A study commissioned by the International Persistent Organic Pollutants Elimination Network (Ipen) and carried out in Malaysia by the Consumer Association of Penang (CAP) has found that playgrounds in Penang contain dangerously high levels of lead.
According to the study, 10 playgrounds - nine in Penang, one in Kedah - were visited in August this year.
In each playground, painted play equipment was examined, with physical details and the condition of painted surfaces being observed and documented.
Samples of chipping paint were taken from 17 pieces of playground equipment and analysed using a handheld X-Ray Fluorescence spectrometer.
The highest reading was recorded in a playground in Fort Cornwallis, Georgetown, with lead levels of 620,000 parts per million (ppm) found in a yellow multi-layered metallic handle structure.
This is almost 7,000 times greater than the recommended limit of 90ppm issued by the United Nations Environment Programme.
It was also the second-highest reading within the five countries that Ipen conducted lead level studies in.
Additionally, the Malaysian study also found that paint chips from 13 out of the 17 pieces of playground equipment contained total lead concentrations above 90 ppm.
Eleven analysed playground equipment contained dangerously high lead levels above 10,000 ppm.
The sole playground visited in Kedah recorded undetected lead levels for red-painted equipment and a relatively low level of 112ppm for yellow-painted equipment.
Ipen is a global network of more than 500 health and environmental public interest organisations in over 120 countries, dedicated to the common aim of eliminating persistent organic pollutants.
In conjunction with International Lead Poisoning Prevention Week, Ipen's studies revealed that children’s playgrounds in Indonesia, Malaysia, Mexico, the Philippines, and Thailand contain painted equipment with lead levels above 90 ppm.
"The concerning data was released during the International Lead Poisoning Prevention Week (October 20-26, 2019) spearheaded by the Global Alliance to Eliminate Lead Paint that is observing its 10th anniversary this year," said Ipen in a statement today.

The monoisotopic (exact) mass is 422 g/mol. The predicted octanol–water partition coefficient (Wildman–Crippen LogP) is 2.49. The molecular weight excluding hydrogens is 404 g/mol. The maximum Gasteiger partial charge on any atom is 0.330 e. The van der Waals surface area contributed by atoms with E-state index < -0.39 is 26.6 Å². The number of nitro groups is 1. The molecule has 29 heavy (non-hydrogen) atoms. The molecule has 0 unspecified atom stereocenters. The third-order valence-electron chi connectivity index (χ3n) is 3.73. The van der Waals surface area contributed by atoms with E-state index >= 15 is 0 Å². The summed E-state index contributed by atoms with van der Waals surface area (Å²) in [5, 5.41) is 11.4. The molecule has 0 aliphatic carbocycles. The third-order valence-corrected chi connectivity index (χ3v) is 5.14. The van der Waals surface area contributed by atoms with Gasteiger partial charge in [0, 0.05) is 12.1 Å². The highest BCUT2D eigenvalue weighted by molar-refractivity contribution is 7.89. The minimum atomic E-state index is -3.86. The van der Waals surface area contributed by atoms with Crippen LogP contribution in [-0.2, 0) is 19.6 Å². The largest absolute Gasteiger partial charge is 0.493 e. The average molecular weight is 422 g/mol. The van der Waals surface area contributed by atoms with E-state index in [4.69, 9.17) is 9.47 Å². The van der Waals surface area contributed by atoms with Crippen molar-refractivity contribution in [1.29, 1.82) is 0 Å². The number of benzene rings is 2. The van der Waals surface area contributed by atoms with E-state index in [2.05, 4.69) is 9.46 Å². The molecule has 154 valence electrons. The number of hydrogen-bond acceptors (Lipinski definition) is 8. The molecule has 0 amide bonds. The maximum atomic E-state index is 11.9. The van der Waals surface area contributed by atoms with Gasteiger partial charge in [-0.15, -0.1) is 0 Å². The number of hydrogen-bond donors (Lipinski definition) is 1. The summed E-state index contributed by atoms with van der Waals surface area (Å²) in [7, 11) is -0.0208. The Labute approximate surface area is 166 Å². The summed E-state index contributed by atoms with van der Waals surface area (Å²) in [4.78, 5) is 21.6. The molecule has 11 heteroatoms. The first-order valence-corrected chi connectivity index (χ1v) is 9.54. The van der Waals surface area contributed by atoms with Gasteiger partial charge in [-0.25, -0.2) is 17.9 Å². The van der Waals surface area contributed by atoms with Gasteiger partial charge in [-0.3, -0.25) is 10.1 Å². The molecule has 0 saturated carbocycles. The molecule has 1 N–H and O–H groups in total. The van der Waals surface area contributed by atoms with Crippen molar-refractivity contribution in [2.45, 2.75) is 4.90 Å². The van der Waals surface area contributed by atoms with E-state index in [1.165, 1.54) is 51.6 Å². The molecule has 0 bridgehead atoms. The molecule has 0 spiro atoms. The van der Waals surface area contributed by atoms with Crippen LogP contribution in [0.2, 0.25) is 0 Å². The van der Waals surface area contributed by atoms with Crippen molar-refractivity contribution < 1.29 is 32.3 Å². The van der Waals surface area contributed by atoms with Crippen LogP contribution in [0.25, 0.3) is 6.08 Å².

It said that the data underscores the ongoing need for strong lead paint bans that is inclusive not just of decorative paints, but all types of paint irrespective of use.
The analysis included an array of equipment intended for children’s playground use, including climbing bars and structures, ramps, rockers, see-saws, slides, and swings.
Aside from Malaysia, playground with lead levels reaching greater than 100,000ppm were found in playground equipment in Mexico and the Philippines.
In its report, Ipen noted that lead paint could cause permanent and irreversible brain damage in children.
"Lead is especially dangerous to children’s developing brains and can cause reduced intelligence quotient (IQ) and attention span, impaired learning ability, and increased risk of behavioural problems," it said.
“Children’s health and future are threatened by any amount of lead exposure,” said Ipen advisor Manny Calonzo, winner of the Goldman Environmental Prize for his advocacy work in the Philippines for a lead-safe paint market.
“Playgrounds should be fun and safe spaces for kids, not sites of hazardous exposures.
"Coatings on equipment inevitably flake and chip from weathering and regular wear and tear, become mixed in the sand and dirt and put children at risk of life-long impairment from ingestion through normal hand to mouth behaviour. We can do better,” said Calonzo.
Dr Sara Brosché, who manages Ipen´s Global Campaign to Eliminate Lead Paint, added: "We need concerted efforts to prohibit lead in all types of paint, not only decorative house paints.
"Leaded industrial paint for outdoor equipment and streets contain some of the highest levels of lead and are serious and preventable health threats to children."